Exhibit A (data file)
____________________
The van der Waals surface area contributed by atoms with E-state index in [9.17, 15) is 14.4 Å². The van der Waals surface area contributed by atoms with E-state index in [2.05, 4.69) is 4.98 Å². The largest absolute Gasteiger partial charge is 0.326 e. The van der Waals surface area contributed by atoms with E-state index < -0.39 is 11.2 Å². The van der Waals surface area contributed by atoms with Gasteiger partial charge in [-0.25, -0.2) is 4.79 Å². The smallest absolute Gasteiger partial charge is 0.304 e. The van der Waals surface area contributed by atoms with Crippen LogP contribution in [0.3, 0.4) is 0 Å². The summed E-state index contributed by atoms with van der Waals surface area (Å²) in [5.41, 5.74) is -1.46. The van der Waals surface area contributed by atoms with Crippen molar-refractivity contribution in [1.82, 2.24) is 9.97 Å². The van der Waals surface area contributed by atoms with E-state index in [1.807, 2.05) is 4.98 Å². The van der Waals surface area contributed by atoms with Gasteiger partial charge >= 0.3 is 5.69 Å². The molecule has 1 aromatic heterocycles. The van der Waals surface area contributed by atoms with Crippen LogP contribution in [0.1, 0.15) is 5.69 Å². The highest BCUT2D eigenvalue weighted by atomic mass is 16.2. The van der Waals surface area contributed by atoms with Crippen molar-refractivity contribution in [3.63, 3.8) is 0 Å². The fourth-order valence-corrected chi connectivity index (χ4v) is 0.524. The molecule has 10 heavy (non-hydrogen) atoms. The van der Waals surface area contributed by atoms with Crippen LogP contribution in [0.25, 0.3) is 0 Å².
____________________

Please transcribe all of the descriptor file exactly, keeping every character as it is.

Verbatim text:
The van der Waals surface area contributed by atoms with E-state index in [9.17, 15) is 14.4 Å². The van der Waals surface area contributed by atoms with E-state index in [2.05, 4.69) is 4.98 Å². The largest absolute Gasteiger partial charge is 0.326 e. The van der Waals surface area contributed by atoms with E-state index < -0.39 is 11.2 Å². The van der Waals surface area contributed by atoms with Gasteiger partial charge in [-0.25, -0.2) is 4.79 Å². The smallest absolute Gasteiger partial charge is 0.304 e. The van der Waals surface area contributed by atoms with Crippen LogP contribution in [0.3, 0.4) is 0 Å². The summed E-state index contributed by atoms with van der Waals surface area (Å²) in [5.41, 5.74) is -1.46. The van der Waals surface area contributed by atoms with Crippen molar-refractivity contribution in [1.82, 2.24) is 9.97 Å². The van der Waals surface area contributed by atoms with E-state index in [1.807, 2.05) is 4.98 Å². The van der Waals surface area contributed by atoms with Gasteiger partial charge >= 0.3 is 5.69 Å². The molecule has 1 aromatic heterocycles. The van der Waals surface area contributed by atoms with Crippen LogP contribution in [0.1, 0.15) is 5.69 Å². The highest BCUT2D eigenvalue weighted by atomic mass is 16.2. The van der Waals surface area contributed by atoms with Crippen molar-refractivity contribution in [3.63, 3.8) is 0 Å². The fourth-order valence-corrected chi connectivity index (χ4v) is 0.524. The molecule has 10 heavy (non-hydrogen) atoms. The van der Waals surface area contributed by atoms with Crippen LogP contribution in [0.25, 0.3) is 0 Å².